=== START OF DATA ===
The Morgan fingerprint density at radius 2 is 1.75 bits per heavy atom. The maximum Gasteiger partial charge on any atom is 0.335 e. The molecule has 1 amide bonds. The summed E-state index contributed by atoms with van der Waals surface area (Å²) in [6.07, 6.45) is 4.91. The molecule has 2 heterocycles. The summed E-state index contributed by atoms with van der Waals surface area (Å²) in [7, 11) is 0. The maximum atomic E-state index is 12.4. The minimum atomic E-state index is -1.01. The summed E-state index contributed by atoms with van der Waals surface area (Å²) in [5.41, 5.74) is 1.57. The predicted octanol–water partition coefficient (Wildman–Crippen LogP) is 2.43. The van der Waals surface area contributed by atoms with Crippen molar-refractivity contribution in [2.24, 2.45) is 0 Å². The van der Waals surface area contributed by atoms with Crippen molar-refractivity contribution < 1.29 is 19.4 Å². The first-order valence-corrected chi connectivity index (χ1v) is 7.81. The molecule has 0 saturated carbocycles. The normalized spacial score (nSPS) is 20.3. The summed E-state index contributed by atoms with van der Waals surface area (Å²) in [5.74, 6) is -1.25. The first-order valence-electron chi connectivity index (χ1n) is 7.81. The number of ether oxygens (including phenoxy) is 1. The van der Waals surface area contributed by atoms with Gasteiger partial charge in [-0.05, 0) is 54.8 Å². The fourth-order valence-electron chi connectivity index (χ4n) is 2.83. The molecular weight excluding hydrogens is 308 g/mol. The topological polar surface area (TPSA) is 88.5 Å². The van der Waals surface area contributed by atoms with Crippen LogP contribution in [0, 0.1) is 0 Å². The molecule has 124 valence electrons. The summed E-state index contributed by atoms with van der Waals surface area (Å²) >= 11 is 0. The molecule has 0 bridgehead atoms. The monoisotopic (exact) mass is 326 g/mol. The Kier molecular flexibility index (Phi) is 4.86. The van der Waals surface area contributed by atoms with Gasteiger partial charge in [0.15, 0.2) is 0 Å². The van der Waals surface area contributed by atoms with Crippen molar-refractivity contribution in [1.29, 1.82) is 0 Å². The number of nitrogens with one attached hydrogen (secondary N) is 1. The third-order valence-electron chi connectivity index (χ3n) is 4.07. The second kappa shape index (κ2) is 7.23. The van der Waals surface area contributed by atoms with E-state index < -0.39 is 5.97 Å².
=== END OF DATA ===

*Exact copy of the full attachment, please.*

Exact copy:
The Morgan fingerprint density at radius 2 is 1.75 bits per heavy atom. The maximum Gasteiger partial charge on any atom is 0.335 e. The molecule has 1 amide bonds. The summed E-state index contributed by atoms with van der Waals surface area (Å²) in [6.07, 6.45) is 4.91. The molecule has 2 heterocycles. The summed E-state index contributed by atoms with van der Waals surface area (Å²) in [7, 11) is 0. The maximum atomic E-state index is 12.4. The minimum atomic E-state index is -1.01. The summed E-state index contributed by atoms with van der Waals surface area (Å²) in [5.41, 5.74) is 1.57. The predicted octanol–water partition coefficient (Wildman–Crippen LogP) is 2.43. The van der Waals surface area contributed by atoms with Crippen molar-refractivity contribution in [2.24, 2.45) is 0 Å². The van der Waals surface area contributed by atoms with Crippen molar-refractivity contribution < 1.29 is 19.4 Å². The first-order valence-corrected chi connectivity index (χ1v) is 7.81. The molecule has 0 saturated carbocycles. The normalized spacial score (nSPS) is 20.3. The summed E-state index contributed by atoms with van der Waals surface area (Å²) in [5.74, 6) is -1.25. The first-order valence-electron chi connectivity index (χ1n) is 7.81. The number of ether oxygens (including phenoxy) is 1. The van der Waals surface area contributed by atoms with Gasteiger partial charge in [-0.05, 0) is 54.8 Å². The fourth-order valence-electron chi connectivity index (χ4n) is 2.83. The molecular weight excluding hydrogens is 308 g/mol. The topological polar surface area (TPSA) is 88.5 Å². The van der Waals surface area contributed by atoms with Crippen LogP contribution in [0, 0.1) is 0 Å². The molecule has 124 valence electrons. The summed E-state index contributed by atoms with van der Waals surface area (Å²) >= 11 is 0. The molecule has 0 bridgehead atoms. The monoisotopic (exact) mass is 326 g/mol. The Kier molecular flexibility index (Phi) is 4.86. The van der Waals surface area contributed by atoms with Gasteiger partial charge in [0.15, 0.2) is 0 Å². The van der Waals surface area contributed by atoms with Crippen molar-refractivity contribution in [1.29, 1.82) is 0 Å². The number of nitrogens with one attached hydrogen (secondary N) is 1. The third-order valence-electron chi connectivity index (χ3n) is 4.07. The second kappa shape index (κ2) is 7.23. The van der Waals surface area contributed by atoms with E-state index < -0.39 is 5.97 Å².